View attachment 628921 View attachment 628922 View attachment 628923 View attachment 628924 View attachment 628925 View attachment 628926 View attachment 628927 View attachment 628928
Just to be clear, when you used the broach, you did it from both sides of the bushing?
 

howtorepairpendulumclocks

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It turns out drills are really rubbish things for making good round holes. drill out by all means but good old clockmakers broach to finish to size. as above, the negative cutting angle also work-hardens the hole so win win.
 
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Willie X

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I have done many test with 400 day clocks and found that round broaching definitely makes a difference in the way they ran. I'm sure the effect would be much less effect on clocks with more power but a difference would be there just the same.

IMO drills have no place in the fitting of pivots into their holes.

Willie X
 
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bikerclockguy

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Thank you. I was impressed by the difference in the smoothness of the holes. I would've thought the one made with the drill would be the smoothest. Guess not...
I think the key benefit from smooth broaching, is just that; its smoothing effect. Not to take away from striving for a precise fit and perpendicular angle, but from what I’ve observed, the reality is that a lot of that goes right out the window when the train is under load from the spring. Having smooth mating surfaces(in my opinion)compensates for a lot of that loss. The neoprene lip on an oil seal, running perpendicular to a forged steel crankshaft, will cut a groove in it after running for a few years.
 

D.th.munroe

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I hadn't planned on coming back to this thread but I do need to apologize for my reaction earlier in this thread.
I have seen Jerry's work many times before.

But there is some basic practical physics and basic past machining techniques that are fully ignored in those arguments against using broaches.
I didn't only study these old techniques for 25 years, I practiced them and tested results.
Impossible things to do are to accurately enlarge a hole a little bit with a hand made drill bit and a bow, or to drill to size a gun barrel that won't blow up in your face.

Here are some tips on using broaches from the 1700s,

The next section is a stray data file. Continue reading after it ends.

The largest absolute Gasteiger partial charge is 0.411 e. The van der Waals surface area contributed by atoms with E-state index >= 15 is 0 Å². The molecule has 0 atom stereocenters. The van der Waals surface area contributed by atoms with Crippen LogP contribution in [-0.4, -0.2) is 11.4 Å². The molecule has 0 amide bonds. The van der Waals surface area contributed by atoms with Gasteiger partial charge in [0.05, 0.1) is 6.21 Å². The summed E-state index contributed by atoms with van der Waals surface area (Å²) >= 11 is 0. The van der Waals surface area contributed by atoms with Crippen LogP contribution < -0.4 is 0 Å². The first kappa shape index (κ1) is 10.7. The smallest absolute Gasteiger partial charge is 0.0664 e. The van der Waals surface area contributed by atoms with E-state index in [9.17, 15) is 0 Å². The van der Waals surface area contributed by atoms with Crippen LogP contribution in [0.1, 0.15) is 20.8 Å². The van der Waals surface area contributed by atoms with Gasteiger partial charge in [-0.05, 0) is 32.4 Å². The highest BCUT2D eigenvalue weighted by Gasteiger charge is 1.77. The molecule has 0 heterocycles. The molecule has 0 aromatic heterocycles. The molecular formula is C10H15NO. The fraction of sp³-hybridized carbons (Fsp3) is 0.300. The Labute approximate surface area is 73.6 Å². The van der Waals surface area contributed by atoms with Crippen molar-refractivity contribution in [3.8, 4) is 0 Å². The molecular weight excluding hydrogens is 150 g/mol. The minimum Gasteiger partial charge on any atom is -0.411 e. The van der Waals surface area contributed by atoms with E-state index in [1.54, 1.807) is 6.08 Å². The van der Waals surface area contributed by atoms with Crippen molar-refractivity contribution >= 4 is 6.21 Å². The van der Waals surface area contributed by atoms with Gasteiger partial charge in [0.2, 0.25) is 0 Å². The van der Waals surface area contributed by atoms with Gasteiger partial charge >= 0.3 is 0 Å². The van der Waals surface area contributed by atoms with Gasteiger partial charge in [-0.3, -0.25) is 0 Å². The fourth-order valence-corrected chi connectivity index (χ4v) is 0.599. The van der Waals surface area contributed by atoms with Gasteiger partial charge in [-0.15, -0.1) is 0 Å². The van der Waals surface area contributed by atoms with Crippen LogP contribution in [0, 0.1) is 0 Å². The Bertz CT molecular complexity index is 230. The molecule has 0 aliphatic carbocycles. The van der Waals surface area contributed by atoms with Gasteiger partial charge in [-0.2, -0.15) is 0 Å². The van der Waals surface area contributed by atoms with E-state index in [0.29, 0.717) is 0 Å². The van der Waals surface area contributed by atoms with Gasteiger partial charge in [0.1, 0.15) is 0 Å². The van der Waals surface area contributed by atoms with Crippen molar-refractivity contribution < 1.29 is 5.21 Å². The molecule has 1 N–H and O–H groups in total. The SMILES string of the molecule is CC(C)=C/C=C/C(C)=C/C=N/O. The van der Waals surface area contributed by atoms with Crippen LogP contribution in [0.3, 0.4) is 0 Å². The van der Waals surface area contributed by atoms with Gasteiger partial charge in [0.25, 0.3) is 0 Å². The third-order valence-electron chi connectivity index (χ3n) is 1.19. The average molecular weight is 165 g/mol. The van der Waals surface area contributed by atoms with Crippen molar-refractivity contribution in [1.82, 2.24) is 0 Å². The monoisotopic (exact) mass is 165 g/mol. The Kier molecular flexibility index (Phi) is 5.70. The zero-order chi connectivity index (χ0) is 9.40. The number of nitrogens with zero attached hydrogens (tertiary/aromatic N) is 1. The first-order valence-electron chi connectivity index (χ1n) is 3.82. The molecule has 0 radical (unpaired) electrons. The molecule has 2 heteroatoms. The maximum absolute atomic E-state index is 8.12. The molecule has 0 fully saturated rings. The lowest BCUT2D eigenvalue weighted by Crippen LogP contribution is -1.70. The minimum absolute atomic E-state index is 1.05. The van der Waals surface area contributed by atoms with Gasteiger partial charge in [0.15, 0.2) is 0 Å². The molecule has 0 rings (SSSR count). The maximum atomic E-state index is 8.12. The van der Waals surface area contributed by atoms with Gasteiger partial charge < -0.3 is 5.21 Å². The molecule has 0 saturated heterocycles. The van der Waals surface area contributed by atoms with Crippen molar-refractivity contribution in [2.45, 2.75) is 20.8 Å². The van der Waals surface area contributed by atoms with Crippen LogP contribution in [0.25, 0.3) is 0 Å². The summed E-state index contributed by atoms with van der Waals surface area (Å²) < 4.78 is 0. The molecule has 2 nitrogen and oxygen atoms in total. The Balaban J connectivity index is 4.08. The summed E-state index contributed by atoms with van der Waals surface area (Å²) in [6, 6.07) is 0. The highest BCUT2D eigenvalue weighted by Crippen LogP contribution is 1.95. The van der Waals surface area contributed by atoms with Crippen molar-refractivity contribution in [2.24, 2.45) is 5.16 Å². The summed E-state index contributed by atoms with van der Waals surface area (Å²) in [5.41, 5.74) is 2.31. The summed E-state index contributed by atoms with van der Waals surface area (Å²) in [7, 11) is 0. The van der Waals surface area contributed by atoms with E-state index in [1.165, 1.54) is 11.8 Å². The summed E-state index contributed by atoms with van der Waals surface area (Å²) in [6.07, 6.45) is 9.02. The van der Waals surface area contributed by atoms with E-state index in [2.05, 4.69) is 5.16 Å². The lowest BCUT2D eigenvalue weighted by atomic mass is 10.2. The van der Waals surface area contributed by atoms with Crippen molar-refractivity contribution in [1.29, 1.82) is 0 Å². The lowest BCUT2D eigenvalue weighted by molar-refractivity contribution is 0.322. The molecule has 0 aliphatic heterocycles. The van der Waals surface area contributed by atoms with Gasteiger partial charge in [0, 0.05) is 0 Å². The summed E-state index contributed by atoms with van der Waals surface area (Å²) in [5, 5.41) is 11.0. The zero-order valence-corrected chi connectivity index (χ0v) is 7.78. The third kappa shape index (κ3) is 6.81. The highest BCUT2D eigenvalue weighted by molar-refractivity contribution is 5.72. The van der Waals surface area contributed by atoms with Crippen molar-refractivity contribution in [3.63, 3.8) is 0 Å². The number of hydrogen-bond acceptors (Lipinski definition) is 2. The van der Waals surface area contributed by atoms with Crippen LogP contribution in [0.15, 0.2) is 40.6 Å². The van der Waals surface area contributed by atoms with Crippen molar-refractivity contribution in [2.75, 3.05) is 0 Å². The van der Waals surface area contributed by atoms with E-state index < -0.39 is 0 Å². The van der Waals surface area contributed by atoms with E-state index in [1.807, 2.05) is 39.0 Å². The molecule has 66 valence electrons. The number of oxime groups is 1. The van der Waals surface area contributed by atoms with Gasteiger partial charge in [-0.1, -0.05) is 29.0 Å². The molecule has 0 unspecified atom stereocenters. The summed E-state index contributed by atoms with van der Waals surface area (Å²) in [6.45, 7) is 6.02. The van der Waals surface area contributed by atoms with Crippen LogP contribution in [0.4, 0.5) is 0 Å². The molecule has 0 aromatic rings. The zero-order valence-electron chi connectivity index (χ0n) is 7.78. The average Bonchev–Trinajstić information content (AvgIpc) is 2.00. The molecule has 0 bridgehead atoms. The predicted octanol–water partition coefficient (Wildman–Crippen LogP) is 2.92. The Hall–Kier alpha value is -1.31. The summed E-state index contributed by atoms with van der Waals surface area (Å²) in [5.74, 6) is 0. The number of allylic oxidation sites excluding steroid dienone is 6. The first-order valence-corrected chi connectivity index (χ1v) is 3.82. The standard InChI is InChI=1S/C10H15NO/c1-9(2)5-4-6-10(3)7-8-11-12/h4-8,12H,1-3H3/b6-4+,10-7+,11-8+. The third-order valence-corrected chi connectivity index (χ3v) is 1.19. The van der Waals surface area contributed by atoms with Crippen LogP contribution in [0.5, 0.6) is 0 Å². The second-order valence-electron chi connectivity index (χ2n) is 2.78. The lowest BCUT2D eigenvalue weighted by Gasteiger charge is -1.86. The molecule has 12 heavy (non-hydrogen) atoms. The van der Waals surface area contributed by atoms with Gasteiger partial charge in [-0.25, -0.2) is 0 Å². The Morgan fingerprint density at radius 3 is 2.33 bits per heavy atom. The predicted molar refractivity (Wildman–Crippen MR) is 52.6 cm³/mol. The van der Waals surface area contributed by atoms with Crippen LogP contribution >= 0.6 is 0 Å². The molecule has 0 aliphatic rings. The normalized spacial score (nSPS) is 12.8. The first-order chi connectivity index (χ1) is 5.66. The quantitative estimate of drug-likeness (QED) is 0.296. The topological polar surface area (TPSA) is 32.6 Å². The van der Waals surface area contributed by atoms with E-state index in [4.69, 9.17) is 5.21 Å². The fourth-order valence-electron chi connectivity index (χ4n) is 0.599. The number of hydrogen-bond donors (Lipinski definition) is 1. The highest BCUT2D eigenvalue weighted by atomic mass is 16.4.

Wood handles should be used that are light enough to let go of the handle and check uprightness, with a heavy handle this is harder and can ruin the hole.
The small broaches with thin handles enabling you to make at least one full rotation of the tool with your fingers, larger broach handles should also have the end of the handles thinned to do the same.
Beginners who have a hard time keeping the broach upright can be aided by a cork put in the mandrel and pierced through the center and then pushed on to the broaches keeping the flat part of the cork parallel with the plate until they are proficient. New cutting broaches should have the cutting edges rubbed a tiny bit with a stone to remove the feather edge as to not leave any pieces in the brass. Smooth broaches should be straight grained lengthwise with crocus and in all cases use plenty oil and clean often.
Dan
 

shutterbug

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I've mentioned before that the major factor in bearing surfaces is the pivot. The entire circumference of the pivot is active, but only a very small portion of the hole is. Therefore, smoothing the hole is not without some merit, but not as important as smoothing the pivot itself. Even a rough surface on the hole will smooth out pretty quickly on its own with most clocks.
The 400 day clocks run way slower and with way less power, so everything has to be right with them. Even more so on the Atmos clocks which only escape twice per minute :)
 

TEACLOCKS

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RC
There were many more photo`s showing with and without lubrication, but they are not mine and have not found them on short notice. All of your points were covered in the presentation, but as a one finger plucker, I did not get into detail. Without Lubrication of course you could see metal to metal contact, with lubrication, only the original straight hole suspended the pivot and was without metal to metal contact. I am a firm believer in demonstrations to cover the concerns of all. Again, this was many years ago and may be worth doing again since I have not seen similar since.